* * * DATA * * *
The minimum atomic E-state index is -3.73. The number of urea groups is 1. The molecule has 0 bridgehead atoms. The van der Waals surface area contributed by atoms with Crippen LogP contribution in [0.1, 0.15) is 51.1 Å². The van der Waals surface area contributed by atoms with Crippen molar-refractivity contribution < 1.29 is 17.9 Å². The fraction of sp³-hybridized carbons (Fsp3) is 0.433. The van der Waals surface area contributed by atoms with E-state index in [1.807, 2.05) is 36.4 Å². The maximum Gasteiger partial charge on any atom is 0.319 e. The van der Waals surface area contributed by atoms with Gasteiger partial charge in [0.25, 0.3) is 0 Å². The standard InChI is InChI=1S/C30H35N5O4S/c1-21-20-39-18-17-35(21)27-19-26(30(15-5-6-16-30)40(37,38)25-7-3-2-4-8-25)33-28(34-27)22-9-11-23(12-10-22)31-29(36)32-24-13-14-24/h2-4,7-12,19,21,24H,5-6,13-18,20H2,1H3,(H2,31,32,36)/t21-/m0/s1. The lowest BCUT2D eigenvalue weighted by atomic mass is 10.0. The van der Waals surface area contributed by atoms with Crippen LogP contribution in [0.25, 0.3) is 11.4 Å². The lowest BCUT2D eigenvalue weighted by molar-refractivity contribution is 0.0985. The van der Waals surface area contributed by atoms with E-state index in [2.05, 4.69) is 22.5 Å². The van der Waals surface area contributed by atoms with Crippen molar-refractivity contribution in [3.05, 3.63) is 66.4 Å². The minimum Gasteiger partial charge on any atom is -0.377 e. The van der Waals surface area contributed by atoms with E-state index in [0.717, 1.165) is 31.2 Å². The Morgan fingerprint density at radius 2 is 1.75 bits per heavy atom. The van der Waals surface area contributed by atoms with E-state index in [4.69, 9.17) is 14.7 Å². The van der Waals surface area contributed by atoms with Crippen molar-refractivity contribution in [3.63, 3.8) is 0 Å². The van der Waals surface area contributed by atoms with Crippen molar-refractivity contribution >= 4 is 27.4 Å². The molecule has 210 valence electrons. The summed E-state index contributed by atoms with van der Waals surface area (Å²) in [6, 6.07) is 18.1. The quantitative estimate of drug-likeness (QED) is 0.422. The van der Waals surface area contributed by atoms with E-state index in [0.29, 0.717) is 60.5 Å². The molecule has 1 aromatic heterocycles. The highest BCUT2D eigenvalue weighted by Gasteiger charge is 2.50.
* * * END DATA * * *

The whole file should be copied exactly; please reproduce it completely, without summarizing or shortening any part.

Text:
The minimum atomic E-state index is -3.73. The number of urea groups is 1. The molecule has 0 bridgehead atoms. The van der Waals surface area contributed by atoms with Crippen LogP contribution in [0.1, 0.15) is 51.1 Å². The van der Waals surface area contributed by atoms with Crippen molar-refractivity contribution < 1.29 is 17.9 Å². The fraction of sp³-hybridized carbons (Fsp3) is 0.433. The van der Waals surface area contributed by atoms with E-state index in [1.807, 2.05) is 36.4 Å². The maximum Gasteiger partial charge on any atom is 0.319 e. The van der Waals surface area contributed by atoms with Gasteiger partial charge in [0.25, 0.3) is 0 Å². The standard InChI is InChI=1S/C30H35N5O4S/c1-21-20-39-18-17-35(21)27-19-26(30(15-5-6-16-30)40(37,38)25-7-3-2-4-8-25)33-28(34-27)22-9-11-23(12-10-22)31-29(36)32-24-13-14-24/h2-4,7-12,19,21,24H,5-6,13-18,20H2,1H3,(H2,31,32,36)/t21-/m0/s1. The lowest BCUT2D eigenvalue weighted by atomic mass is 10.0. The van der Waals surface area contributed by atoms with Crippen LogP contribution in [0.25, 0.3) is 11.4 Å². The lowest BCUT2D eigenvalue weighted by molar-refractivity contribution is 0.0985. The van der Waals surface area contributed by atoms with E-state index in [2.05, 4.69) is 22.5 Å². The van der Waals surface area contributed by atoms with Crippen molar-refractivity contribution in [3.05, 3.63) is 66.4 Å². The minimum Gasteiger partial charge on any atom is -0.377 e. The van der Waals surface area contributed by atoms with E-state index in [0.717, 1.165) is 31.2 Å². The Morgan fingerprint density at radius 2 is 1.75 bits per heavy atom. The van der Waals surface area contributed by atoms with E-state index in [4.69, 9.17) is 14.7 Å². The van der Waals surface area contributed by atoms with Crippen molar-refractivity contribution in [3.63, 3.8) is 0 Å². The van der Waals surface area contributed by atoms with Crippen molar-refractivity contribution >= 4 is 27.4 Å². The molecule has 210 valence electrons. The summed E-state index contributed by atoms with van der Waals surface area (Å²) in [6, 6.07) is 18.1. The quantitative estimate of drug-likeness (QED) is 0.422. The van der Waals surface area contributed by atoms with E-state index in [0.29, 0.717) is 60.5 Å². The molecule has 1 aromatic heterocycles. The highest BCUT2D eigenvalue weighted by Gasteiger charge is 2.50.